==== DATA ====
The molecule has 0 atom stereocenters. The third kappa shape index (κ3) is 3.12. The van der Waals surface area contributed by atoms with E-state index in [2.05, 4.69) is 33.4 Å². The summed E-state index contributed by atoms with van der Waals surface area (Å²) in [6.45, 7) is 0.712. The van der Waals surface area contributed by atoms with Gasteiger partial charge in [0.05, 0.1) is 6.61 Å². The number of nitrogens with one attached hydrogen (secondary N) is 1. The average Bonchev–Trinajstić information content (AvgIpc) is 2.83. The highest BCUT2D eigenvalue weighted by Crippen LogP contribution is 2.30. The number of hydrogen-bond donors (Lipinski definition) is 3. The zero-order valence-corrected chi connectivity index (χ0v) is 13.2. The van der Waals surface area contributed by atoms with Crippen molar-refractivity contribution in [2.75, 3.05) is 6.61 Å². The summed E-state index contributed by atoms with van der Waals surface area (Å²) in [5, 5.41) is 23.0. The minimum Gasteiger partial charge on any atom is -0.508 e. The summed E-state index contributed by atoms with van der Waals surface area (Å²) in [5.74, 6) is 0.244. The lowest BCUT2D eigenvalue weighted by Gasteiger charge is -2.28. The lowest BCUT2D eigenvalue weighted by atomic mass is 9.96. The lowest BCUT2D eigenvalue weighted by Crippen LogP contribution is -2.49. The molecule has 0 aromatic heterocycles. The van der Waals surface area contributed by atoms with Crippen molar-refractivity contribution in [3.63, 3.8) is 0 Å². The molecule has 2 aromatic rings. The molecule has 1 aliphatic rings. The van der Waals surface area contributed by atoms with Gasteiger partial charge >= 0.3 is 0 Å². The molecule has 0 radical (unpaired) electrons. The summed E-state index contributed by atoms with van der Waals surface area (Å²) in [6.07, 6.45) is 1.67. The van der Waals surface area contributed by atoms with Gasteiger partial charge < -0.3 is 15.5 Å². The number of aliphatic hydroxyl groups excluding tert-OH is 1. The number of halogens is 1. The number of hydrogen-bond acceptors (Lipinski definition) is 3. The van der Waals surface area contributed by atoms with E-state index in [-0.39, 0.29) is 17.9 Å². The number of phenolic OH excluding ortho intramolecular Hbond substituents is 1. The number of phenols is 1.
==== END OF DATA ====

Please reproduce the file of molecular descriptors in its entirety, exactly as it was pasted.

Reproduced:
The molecule has 0 atom stereocenters. The third kappa shape index (κ3) is 3.12. The van der Waals surface area contributed by atoms with E-state index in [2.05, 4.69) is 33.4 Å². The summed E-state index contributed by atoms with van der Waals surface area (Å²) in [6.45, 7) is 0.712. The van der Waals surface area contributed by atoms with Gasteiger partial charge in [0.05, 0.1) is 6.61 Å². The number of nitrogens with one attached hydrogen (secondary N) is 1. The average Bonchev–Trinajstić information content (AvgIpc) is 2.83. The highest BCUT2D eigenvalue weighted by Crippen LogP contribution is 2.30. The number of hydrogen-bond donors (Lipinski definition) is 3. The zero-order valence-corrected chi connectivity index (χ0v) is 13.2. The van der Waals surface area contributed by atoms with Crippen molar-refractivity contribution in [2.75, 3.05) is 6.61 Å². The summed E-state index contributed by atoms with van der Waals surface area (Å²) in [5, 5.41) is 23.0. The minimum Gasteiger partial charge on any atom is -0.508 e. The summed E-state index contributed by atoms with van der Waals surface area (Å²) in [5.74, 6) is 0.244. The lowest BCUT2D eigenvalue weighted by Gasteiger charge is -2.28. The lowest BCUT2D eigenvalue weighted by atomic mass is 9.96. The lowest BCUT2D eigenvalue weighted by Crippen LogP contribution is -2.49. The molecule has 0 aromatic heterocycles. The van der Waals surface area contributed by atoms with Crippen molar-refractivity contribution in [3.63, 3.8) is 0 Å². The molecule has 2 aromatic rings. The molecule has 1 aliphatic rings. The van der Waals surface area contributed by atoms with Gasteiger partial charge >= 0.3 is 0 Å². The molecule has 0 radical (unpaired) electrons. The summed E-state index contributed by atoms with van der Waals surface area (Å²) in [6.07, 6.45) is 1.67. The van der Waals surface area contributed by atoms with Gasteiger partial charge < -0.3 is 15.5 Å². The number of aliphatic hydroxyl groups excluding tert-OH is 1. The number of halogens is 1. The number of hydrogen-bond acceptors (Lipinski definition) is 3. The van der Waals surface area contributed by atoms with E-state index in [-0.39, 0.29) is 17.9 Å². The number of phenolic OH excluding ortho intramolecular Hbond substituents is 1. The number of phenols is 1.